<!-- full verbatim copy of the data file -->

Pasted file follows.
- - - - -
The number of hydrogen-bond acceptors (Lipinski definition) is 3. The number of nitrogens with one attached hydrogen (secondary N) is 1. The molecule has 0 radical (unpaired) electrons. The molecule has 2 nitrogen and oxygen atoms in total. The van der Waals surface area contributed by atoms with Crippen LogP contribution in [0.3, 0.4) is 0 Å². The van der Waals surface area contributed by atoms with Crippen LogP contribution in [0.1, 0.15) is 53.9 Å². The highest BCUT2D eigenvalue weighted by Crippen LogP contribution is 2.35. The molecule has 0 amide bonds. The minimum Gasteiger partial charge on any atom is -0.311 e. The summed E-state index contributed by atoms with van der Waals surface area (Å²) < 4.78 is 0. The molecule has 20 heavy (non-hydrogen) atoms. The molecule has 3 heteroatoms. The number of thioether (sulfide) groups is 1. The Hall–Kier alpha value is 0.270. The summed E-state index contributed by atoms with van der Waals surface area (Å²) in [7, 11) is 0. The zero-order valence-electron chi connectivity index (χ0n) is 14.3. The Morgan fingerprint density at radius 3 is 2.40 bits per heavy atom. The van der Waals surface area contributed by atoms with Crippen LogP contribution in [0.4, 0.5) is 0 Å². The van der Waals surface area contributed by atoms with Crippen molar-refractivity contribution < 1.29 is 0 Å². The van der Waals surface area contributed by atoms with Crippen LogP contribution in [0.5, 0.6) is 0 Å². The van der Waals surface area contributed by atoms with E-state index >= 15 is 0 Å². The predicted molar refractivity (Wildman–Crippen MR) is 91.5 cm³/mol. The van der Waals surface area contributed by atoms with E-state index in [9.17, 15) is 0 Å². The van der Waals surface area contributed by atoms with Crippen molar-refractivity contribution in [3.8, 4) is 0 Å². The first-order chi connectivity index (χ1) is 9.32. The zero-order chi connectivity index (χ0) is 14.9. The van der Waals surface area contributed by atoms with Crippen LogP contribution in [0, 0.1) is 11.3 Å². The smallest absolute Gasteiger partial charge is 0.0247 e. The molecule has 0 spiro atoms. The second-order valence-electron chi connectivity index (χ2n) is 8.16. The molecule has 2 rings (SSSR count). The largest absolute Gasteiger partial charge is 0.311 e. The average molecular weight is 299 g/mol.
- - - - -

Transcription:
The number of hydrogen-bond acceptors (Lipinski definition) is 3. The number of nitrogens with one attached hydrogen (secondary N) is 1. The molecule has 0 radical (unpaired) electrons. The molecule has 2 nitrogen and oxygen atoms in total. The van der Waals surface area contributed by atoms with Crippen LogP contribution in [0.3, 0.4) is 0 Å². The van der Waals surface area contributed by atoms with Crippen LogP contribution in [0.1, 0.15) is 53.9 Å². The highest BCUT2D eigenvalue weighted by Crippen LogP contribution is 2.35. The molecule has 0 amide bonds. The minimum Gasteiger partial charge on any atom is -0.311 e. The summed E-state index contributed by atoms with van der Waals surface area (Å²) < 4.78 is 0. The molecule has 20 heavy (non-hydrogen) atoms. The molecule has 3 heteroatoms. The number of thioether (sulfide) groups is 1. The Hall–Kier alpha value is 0.270. The summed E-state index contributed by atoms with van der Waals surface area (Å²) in [7, 11) is 0. The zero-order valence-electron chi connectivity index (χ0n) is 14.3. The Morgan fingerprint density at radius 3 is 2.40 bits per heavy atom. The van der Waals surface area contributed by atoms with Crippen LogP contribution in [0.4, 0.5) is 0 Å². The van der Waals surface area contributed by atoms with Crippen molar-refractivity contribution < 1.29 is 0 Å². The van der Waals surface area contributed by atoms with Crippen LogP contribution in [0.5, 0.6) is 0 Å². The van der Waals surface area contributed by atoms with E-state index >= 15 is 0 Å². The predicted molar refractivity (Wildman–Crippen MR) is 91.5 cm³/mol. The van der Waals surface area contributed by atoms with E-state index in [9.17, 15) is 0 Å². The van der Waals surface area contributed by atoms with Crippen molar-refractivity contribution in [3.8, 4) is 0 Å². The first-order chi connectivity index (χ1) is 9.32. The zero-order chi connectivity index (χ0) is 14.9. The van der Waals surface area contributed by atoms with Crippen LogP contribution in [0, 0.1) is 11.3 Å². The smallest absolute Gasteiger partial charge is 0.0247 e. The molecule has 0 spiro atoms. The second-order valence-electron chi connectivity index (χ2n) is 8.16. The molecule has 2 rings (SSSR count). The largest absolute Gasteiger partial charge is 0.311 e. The average molecular weight is 299 g/mol.